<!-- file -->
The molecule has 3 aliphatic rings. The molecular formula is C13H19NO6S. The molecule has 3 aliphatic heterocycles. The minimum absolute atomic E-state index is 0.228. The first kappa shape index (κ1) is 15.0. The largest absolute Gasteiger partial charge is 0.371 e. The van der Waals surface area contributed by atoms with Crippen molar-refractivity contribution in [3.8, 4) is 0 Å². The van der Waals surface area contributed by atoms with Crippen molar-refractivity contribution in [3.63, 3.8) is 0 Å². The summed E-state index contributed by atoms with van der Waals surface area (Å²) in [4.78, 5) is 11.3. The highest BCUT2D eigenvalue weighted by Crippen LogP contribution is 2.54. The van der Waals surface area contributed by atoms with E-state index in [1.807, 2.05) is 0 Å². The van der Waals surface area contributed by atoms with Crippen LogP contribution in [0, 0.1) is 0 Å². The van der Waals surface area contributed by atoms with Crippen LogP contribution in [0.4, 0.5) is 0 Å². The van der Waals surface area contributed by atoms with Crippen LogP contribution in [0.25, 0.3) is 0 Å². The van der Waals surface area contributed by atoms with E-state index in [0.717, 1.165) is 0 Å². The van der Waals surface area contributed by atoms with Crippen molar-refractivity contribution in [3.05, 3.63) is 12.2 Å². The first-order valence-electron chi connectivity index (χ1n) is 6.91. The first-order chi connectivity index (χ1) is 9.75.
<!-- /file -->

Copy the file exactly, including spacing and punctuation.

The molecule has 3 aliphatic rings. The molecular formula is C13H19NO6S. The molecule has 3 aliphatic heterocycles. The minimum absolute atomic E-state index is 0.228. The first kappa shape index (κ1) is 15.0. The largest absolute Gasteiger partial charge is 0.371 e. The van der Waals surface area contributed by atoms with Crippen molar-refractivity contribution in [3.8, 4) is 0 Å². The van der Waals surface area contributed by atoms with Crippen molar-refractivity contribution in [3.63, 3.8) is 0 Å². The summed E-state index contributed by atoms with van der Waals surface area (Å²) in [4.78, 5) is 11.3. The highest BCUT2D eigenvalue weighted by Crippen LogP contribution is 2.54. The van der Waals surface area contributed by atoms with E-state index in [1.807, 2.05) is 0 Å². The van der Waals surface area contributed by atoms with Crippen LogP contribution in [0, 0.1) is 0 Å². The van der Waals surface area contributed by atoms with Crippen LogP contribution in [0.4, 0.5) is 0 Å². The van der Waals surface area contributed by atoms with Crippen LogP contribution in [0.25, 0.3) is 0 Å². The van der Waals surface area contributed by atoms with E-state index in [0.717, 1.165) is 0 Å². The van der Waals surface area contributed by atoms with Crippen molar-refractivity contribution in [3.05, 3.63) is 12.2 Å². The first-order valence-electron chi connectivity index (χ1n) is 6.91. The first-order chi connectivity index (χ1) is 9.75.